Berinsky, A. J. (2006). American public opinion in the 1930s and 1940s: The analysis of quota-controlled sample survey data. Public Opinion Quarterly, 70(4), 499–529.
Berinsky, A . J., Powell, E . N., Schickler, E., & Yohai, I . B. (2011). Revisiting public opinion in the 1930s and 1940s. PS: Political Science & Politics, 44(3), 515–520.
Black, E., & Black, M. (2002). The rise of southern republicans. Cambridge, MA: Belknap Press.
Brady, H. E. (2009). Causation and explanation in social science. In J. M. Box-Steffensmeier, H. E. Brady, & D. Collier (Eds.), The Oxford handbook of political methodology. New York: Oxford University Press.
Brady, H. E., Collier, D., & Seawright, J. (2006). Toward a pluralistic vision of methodology. Political Analysis, 14(3), 353–368.
Burnham, W. D. (1967). Party systems and the political process. In W. N. Chambers & W. D. Burnham (Eds.), The American party systems: Stages of political development (pp. 277–307). New York: Oxford University Press.
Campbell, A. L. (2012). Policy makes mass politics. Annual Review of Political Science, 15, 333–351.
Campbell, D. T., & Stanley, J. (1963). Experimental and quasi-experimental designs for research. Belmont, CA: Wadsworth.
Caughey, D. (2018). The unsolid south: Mass politics and national representation in a one-party enclave. Princeton, NJ: Princeton University Press.
Caughey, D., Berinsky, A. J., Chatfield, S., Hartman, E., Schickler, E., & Sekhon, J. J. (2017). Population estimation and calibration weighting for nonresponse and sampling bias: An application to quota-sampled opinion polls (pp. 1936–1952). Unpublished manuscript.
Caughey, D., & Chatfield, S. (2016). Creating a constituency for New Deal liberalism: The policy feedback effects of the Tennessee Valley Authority. Paper presented at the APSA annual meeting, Philadelphia, PA.
Caughey, D., Dougal, M. C., & Schickler, E. (Forthcoming). Policy and performance in the New Deal realignment: Evidence from old data and new methods. Journal of Politics.
Caughey, D., & Wang, M. (2019). Dynamic ecological inference for time-varying population distributions based on sparse, irregular, and noisy marginal data. Political Analysis, 27, 388–396.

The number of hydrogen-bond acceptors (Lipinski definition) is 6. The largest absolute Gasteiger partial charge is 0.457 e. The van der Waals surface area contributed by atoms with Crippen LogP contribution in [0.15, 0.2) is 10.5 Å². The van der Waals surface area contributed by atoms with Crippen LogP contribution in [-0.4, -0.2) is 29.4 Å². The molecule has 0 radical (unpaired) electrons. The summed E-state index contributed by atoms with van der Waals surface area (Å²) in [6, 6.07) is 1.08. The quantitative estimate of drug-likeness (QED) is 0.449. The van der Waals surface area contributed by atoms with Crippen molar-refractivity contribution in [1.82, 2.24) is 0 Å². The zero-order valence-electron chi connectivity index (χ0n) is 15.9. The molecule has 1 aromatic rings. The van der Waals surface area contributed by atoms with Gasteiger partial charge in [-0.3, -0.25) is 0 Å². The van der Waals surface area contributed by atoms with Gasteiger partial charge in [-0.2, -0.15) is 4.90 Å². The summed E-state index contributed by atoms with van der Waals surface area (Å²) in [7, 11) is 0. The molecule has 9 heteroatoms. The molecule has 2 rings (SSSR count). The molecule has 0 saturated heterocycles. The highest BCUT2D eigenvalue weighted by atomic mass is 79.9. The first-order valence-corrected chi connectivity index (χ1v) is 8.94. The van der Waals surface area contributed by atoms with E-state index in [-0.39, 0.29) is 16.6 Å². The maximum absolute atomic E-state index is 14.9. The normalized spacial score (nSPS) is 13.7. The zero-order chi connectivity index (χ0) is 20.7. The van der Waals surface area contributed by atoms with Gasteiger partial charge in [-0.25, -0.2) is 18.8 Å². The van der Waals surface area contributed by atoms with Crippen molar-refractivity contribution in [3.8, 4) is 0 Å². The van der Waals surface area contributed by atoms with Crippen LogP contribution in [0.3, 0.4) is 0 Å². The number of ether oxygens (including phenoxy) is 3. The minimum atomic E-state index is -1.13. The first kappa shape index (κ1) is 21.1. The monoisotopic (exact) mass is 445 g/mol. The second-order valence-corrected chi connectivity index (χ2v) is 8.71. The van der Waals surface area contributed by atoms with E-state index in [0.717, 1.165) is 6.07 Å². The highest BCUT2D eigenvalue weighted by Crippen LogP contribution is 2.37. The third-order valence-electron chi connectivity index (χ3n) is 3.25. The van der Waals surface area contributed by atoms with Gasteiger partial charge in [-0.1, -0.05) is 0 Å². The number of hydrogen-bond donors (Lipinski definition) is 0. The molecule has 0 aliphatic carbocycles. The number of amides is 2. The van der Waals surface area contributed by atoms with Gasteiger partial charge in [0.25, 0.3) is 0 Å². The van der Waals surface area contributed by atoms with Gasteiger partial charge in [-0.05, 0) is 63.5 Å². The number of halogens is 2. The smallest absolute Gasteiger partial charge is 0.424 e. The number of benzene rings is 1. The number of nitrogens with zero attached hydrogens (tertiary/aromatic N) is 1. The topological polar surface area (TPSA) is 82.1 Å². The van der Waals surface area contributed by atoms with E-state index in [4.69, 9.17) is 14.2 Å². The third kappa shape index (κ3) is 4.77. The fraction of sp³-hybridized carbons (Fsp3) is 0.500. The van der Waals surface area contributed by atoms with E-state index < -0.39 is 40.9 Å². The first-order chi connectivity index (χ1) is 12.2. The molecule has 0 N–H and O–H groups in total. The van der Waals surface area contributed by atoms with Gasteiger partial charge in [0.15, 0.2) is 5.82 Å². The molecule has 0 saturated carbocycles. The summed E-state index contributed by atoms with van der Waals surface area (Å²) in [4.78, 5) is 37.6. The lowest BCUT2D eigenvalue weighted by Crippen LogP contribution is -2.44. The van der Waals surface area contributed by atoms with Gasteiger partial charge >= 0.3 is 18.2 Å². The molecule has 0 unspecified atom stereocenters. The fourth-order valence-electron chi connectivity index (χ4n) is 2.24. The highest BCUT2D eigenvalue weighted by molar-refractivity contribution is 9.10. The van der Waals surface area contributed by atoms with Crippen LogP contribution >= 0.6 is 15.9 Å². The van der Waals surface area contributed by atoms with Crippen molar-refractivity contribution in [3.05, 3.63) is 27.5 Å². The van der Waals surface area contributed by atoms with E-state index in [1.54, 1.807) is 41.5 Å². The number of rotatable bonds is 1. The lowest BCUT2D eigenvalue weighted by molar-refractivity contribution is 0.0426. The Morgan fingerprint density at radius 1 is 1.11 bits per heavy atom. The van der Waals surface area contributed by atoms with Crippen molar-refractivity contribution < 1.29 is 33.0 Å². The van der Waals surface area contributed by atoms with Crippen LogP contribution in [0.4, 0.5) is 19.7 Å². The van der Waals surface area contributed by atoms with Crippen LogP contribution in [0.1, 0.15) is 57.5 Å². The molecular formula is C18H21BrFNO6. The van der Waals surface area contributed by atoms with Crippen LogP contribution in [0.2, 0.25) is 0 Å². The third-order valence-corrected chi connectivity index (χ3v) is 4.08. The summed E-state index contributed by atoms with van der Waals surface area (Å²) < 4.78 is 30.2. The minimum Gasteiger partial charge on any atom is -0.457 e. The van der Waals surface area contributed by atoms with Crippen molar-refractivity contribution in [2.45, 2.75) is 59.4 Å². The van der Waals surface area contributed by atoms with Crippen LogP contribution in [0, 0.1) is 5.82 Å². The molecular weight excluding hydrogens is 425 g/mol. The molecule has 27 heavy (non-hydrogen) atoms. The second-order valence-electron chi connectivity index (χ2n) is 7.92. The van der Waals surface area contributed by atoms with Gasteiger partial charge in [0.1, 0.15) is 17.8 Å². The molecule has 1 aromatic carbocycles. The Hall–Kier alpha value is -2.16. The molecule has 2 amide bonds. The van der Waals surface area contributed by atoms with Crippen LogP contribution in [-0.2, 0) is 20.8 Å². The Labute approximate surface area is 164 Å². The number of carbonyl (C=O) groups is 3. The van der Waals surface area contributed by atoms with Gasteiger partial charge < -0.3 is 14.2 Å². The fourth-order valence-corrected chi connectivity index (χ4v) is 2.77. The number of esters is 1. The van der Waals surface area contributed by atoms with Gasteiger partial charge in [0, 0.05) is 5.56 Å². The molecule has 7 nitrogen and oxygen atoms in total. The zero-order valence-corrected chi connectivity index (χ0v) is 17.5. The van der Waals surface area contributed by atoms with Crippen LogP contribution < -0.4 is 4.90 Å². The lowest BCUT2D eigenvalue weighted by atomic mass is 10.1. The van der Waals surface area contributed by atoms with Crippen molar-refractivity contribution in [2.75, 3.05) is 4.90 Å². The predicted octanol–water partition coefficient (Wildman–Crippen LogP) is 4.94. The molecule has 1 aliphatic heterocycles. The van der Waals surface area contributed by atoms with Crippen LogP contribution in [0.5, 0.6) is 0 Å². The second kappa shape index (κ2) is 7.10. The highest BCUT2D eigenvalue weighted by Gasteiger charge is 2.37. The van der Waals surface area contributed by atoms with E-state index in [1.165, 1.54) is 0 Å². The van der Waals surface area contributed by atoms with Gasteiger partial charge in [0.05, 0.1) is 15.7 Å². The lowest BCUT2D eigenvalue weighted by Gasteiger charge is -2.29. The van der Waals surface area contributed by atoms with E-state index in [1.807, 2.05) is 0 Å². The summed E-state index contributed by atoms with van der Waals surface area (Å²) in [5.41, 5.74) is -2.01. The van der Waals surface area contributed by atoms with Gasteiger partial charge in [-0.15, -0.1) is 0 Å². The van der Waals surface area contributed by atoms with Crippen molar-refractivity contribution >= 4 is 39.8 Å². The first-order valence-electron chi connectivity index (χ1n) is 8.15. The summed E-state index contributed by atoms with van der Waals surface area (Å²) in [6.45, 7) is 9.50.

Clapp, C. L. (1963). The congressman: His work as he sees it. Garden City, NY: Anchor Books.
Converse, J. M. (1987). Survey research in the United States: Roots and emergence. Berkeley: University of California Press.
Deville, J.-C., & Särndal, C.-E. (1992). Calibration estimators in survey sampling. Journal of the American Statistical Association, 87(418), 376–382.
Dunning, T. (2012). Natural experiments in the social sciences: A design-based approach. New York: Cambridge University Press.
Hacker, J. S. (2002). The divided welfare state: The battle over public and private social benefits in the United States. New York: Cambridge University Press.
Hartman, E., Grieve, R., Ramsahai, R., & Sekhon, J. S. (2015). From sample average treatment effect to population average treatment effect on the treated: Combining experimental with observational studies to estimate population treatment effects. Journal of the Royal Statistical Society: Series A (Statistics in Society), 178(3), 757–778.
Heckman, J. J., Ichimura, H., & Todd, P. E. (1997). Matching as an econometric evaluation estimator: Evidence from evaluating a job training programme. Review of Economic Studies, 64(4), 605–654.
Holland, P. W. (1986). Statistics and causal inference. Journal of the American Statistical Association, 81(296), 945–960.
Imai, K., Keele, L., Tingley, D., & Yamamoto, T. (2011). Unpacking the black box of causality: Learning about causal mechanisms from experimental and observational studies. American Political Science Review, 105(4), 765–789.
Imai, K., & Yamamoto, T. (2010). Causal inference with differential measurement error: Nonparametric identification and sensitivity analysis. American Journal of Political Science, 54(2), 543–560.
Key, V. O, Jr. (1964). Politics, parties and pressure groups. New York: Crowell.
Kitchens, C. (2014). The role of publicly provided electricity in economic development: The experience of the Tennessee Valley Authority, 1929–1955. Journal of Economic History, 74(2), 389–419.
Kline, P., & Moretti, E. (2014). Local economic development, agglomeration economies, and the big push: 100 years of evidence from the Tennessee Valley Authority. Quarterly Journal of Economics, 129(1), 275–331.